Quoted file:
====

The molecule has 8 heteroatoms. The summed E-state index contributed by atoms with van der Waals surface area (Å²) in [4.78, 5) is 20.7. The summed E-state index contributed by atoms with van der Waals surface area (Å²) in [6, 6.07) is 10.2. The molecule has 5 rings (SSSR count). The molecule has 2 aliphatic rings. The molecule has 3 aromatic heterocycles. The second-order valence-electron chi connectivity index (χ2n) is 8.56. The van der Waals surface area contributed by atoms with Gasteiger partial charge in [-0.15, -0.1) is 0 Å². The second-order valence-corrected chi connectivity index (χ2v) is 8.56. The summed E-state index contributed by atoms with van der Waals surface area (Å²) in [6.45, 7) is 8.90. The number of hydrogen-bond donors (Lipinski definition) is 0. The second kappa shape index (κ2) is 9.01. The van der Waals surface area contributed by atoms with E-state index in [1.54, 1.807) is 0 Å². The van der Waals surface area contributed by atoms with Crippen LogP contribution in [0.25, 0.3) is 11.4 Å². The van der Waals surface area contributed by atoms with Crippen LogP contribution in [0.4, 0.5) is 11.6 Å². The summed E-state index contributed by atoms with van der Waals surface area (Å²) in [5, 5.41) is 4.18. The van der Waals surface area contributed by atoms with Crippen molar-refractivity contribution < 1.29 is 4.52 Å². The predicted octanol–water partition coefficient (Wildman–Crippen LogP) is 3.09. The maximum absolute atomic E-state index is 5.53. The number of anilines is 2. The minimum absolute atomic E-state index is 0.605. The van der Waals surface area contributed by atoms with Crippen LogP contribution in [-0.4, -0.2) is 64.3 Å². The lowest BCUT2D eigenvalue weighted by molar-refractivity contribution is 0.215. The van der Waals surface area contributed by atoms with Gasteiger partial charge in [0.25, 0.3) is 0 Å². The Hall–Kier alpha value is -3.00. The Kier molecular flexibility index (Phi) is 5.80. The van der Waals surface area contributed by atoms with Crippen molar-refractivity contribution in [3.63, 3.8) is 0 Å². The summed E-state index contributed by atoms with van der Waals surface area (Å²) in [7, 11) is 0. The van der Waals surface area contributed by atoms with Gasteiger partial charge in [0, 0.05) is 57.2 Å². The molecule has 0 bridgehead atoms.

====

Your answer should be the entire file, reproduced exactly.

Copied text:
The molecule has 8 heteroatoms. The summed E-state index contributed by atoms with van der Waals surface area (Å²) in [4.78, 5) is 20.7. The summed E-state index contributed by atoms with van der Waals surface area (Å²) in [6, 6.07) is 10.2. The molecule has 5 rings (SSSR count). The molecule has 2 aliphatic rings. The molecule has 3 aromatic heterocycles. The second-order valence-electron chi connectivity index (χ2n) is 8.56. The van der Waals surface area contributed by atoms with Gasteiger partial charge in [-0.15, -0.1) is 0 Å². The second-order valence-corrected chi connectivity index (χ2v) is 8.56. The summed E-state index contributed by atoms with van der Waals surface area (Å²) in [6.45, 7) is 8.90. The number of hydrogen-bond donors (Lipinski definition) is 0. The second kappa shape index (κ2) is 9.01. The van der Waals surface area contributed by atoms with E-state index in [1.54, 1.807) is 0 Å². The van der Waals surface area contributed by atoms with Crippen LogP contribution in [0.25, 0.3) is 11.4 Å². The van der Waals surface area contributed by atoms with Crippen LogP contribution in [0.4, 0.5) is 11.6 Å². The summed E-state index contributed by atoms with van der Waals surface area (Å²) in [5, 5.41) is 4.18. The van der Waals surface area contributed by atoms with Crippen molar-refractivity contribution < 1.29 is 4.52 Å². The predicted octanol–water partition coefficient (Wildman–Crippen LogP) is 3.09. The maximum absolute atomic E-state index is 5.53. The number of anilines is 2. The minimum absolute atomic E-state index is 0.605. The van der Waals surface area contributed by atoms with Crippen LogP contribution in [-0.4, -0.2) is 64.3 Å². The lowest BCUT2D eigenvalue weighted by molar-refractivity contribution is 0.215. The van der Waals surface area contributed by atoms with Gasteiger partial charge in [0.25, 0.3) is 0 Å². The Hall–Kier alpha value is -3.00. The Kier molecular flexibility index (Phi) is 5.80. The van der Waals surface area contributed by atoms with Crippen molar-refractivity contribution in [3.63, 3.8) is 0 Å². The summed E-state index contributed by atoms with van der Waals surface area (Å²) in [7, 11) is 0. The van der Waals surface area contributed by atoms with Gasteiger partial charge in [0, 0.05) is 57.2 Å². The molecule has 0 bridgehead atoms.